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Night Flight Basketball League in Norwich suspended after player tests positive for COVID-19

Norwich — The popular privately run Night Flight Basketball League for youths and adults has been suspended by the city for two weeks after a player on a girls’ high school-age team tested positive for COVID-19.

The league, which has teams for high school-aged boys and girls and adult men and women, has been suspended until at least Aug. 10. A planned youth basketball clinic is postponed until at least mid-August.

League President Leonard Miller said the girl played in a game on July 20, but had been exposed unknowingly to the disease previously, not at a league event. The girl’s teammates, the opposing team and referees were contacted by the Uncas Health District for contact tracing. He credited league Vice President Cara Turner for contacting all the teams and making sure everyone understood the situation.

No information was available on whether any other league members have contracted the highly contagious coronavirus that causes the disease. But Uncas Health District Director Patrick McCormack said Friday that cases among people age 16 to 26 are on the rise. In the past eight days, 45% of new COVID-19 infections in the 11-town Uncas Health District were in that age group.

“We needed to take a break to see if other people test positive,” City Manager John Salomone said Friday of the decision to suspend Night Flight Basketball. “If other people test positive, then we would have to reconsider the league.”

Another concern is the large turnout of spectators, he said. With free admission at an open park, it would be difficult to limit attendance.

The league has about 400 players combined at all age levels and has a city permit to play at the Jenkins Park courts on Mechanic Street. Miller said play started the week of July 6-10, and the largest spectator crowds probably occurred that week. The Thursday night 12-team high school boys’ league draws the largest crowds, with some people staying for multiple games.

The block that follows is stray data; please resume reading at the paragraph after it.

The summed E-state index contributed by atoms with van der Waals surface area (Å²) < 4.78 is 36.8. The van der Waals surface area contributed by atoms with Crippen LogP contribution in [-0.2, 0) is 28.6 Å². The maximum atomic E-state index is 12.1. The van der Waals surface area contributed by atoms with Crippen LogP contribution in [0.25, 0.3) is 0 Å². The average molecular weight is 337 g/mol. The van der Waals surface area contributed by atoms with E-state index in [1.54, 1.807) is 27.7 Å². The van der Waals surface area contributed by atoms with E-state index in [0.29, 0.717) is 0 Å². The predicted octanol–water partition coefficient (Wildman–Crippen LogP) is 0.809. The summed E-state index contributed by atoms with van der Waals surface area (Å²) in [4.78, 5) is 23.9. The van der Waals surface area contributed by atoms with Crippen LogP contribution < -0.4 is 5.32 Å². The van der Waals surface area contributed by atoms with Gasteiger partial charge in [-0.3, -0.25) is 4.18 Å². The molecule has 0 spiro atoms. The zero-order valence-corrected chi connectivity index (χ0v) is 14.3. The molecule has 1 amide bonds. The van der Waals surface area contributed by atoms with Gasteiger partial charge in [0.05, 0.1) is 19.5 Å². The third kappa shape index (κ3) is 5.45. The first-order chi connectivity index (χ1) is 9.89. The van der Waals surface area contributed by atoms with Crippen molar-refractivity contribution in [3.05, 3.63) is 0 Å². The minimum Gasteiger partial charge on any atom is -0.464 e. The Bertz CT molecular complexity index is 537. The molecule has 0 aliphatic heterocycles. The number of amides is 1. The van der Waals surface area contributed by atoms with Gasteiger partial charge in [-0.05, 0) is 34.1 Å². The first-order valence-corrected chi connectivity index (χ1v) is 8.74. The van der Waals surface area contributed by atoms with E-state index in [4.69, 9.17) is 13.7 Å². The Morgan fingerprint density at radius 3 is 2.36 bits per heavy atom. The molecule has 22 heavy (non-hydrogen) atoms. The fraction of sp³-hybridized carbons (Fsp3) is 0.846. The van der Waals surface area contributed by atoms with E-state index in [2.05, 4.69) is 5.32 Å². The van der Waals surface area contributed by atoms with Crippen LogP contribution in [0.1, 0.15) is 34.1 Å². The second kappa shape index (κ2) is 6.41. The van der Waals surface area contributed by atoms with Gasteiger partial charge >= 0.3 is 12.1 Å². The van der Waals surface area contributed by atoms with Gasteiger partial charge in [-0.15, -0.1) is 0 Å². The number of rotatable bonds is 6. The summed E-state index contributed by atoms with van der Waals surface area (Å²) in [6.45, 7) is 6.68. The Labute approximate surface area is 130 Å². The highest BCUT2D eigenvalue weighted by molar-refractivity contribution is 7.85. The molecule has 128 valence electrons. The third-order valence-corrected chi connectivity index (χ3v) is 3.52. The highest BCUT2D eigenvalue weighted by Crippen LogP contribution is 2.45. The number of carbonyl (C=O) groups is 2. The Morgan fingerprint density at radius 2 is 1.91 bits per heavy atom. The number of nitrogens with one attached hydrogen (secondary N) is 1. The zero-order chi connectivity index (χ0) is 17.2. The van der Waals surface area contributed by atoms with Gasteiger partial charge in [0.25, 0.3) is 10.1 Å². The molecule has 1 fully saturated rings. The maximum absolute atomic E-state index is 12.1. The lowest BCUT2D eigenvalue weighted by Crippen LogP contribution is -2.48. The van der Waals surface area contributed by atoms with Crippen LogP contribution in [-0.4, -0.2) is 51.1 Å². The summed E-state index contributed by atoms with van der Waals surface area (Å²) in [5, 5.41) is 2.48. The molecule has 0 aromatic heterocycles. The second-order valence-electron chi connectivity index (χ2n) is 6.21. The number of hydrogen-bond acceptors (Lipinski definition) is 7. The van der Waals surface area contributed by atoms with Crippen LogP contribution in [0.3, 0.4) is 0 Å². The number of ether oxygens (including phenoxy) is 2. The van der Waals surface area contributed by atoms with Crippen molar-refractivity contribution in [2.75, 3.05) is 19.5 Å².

Miller said volunteer organizers make announcements for fans to keep socially distanced and to wear masks. The league has masks donated by the health district for anyone who comes without one. The league encourages older people and anyone who doesn’t have to come to stay home and watch the video feed on the league’s Facebook page.

If the league is allowed to resume play, Miller said he would move the boys’ league games to the three Robert Spayne Courts at the end of Mahan Drive at the city recreation complex, where there would be more room to spread out.

The high school girls’ league plays Mondays, a women’s league on Tuesdays, a middle school age group league on Wednesdays, and the men’s league on Friday nights.

“This is what the community wanted,” Miller said. “Everyone is playing. No one is staying indoors. We’re playing outdoors in the open air.”

About 60 youths have signed up for the Night Flight Basketball camp that was supposed to have run this week, Miller said. The league received 70 T-shirts donated by Norwich police, and former New London High School basketball great Tyson Wheeler was to be the guest speaker. Miller hopes to run the camp in mid-August at Jenkins Park if the city gives the league permission to resume play.


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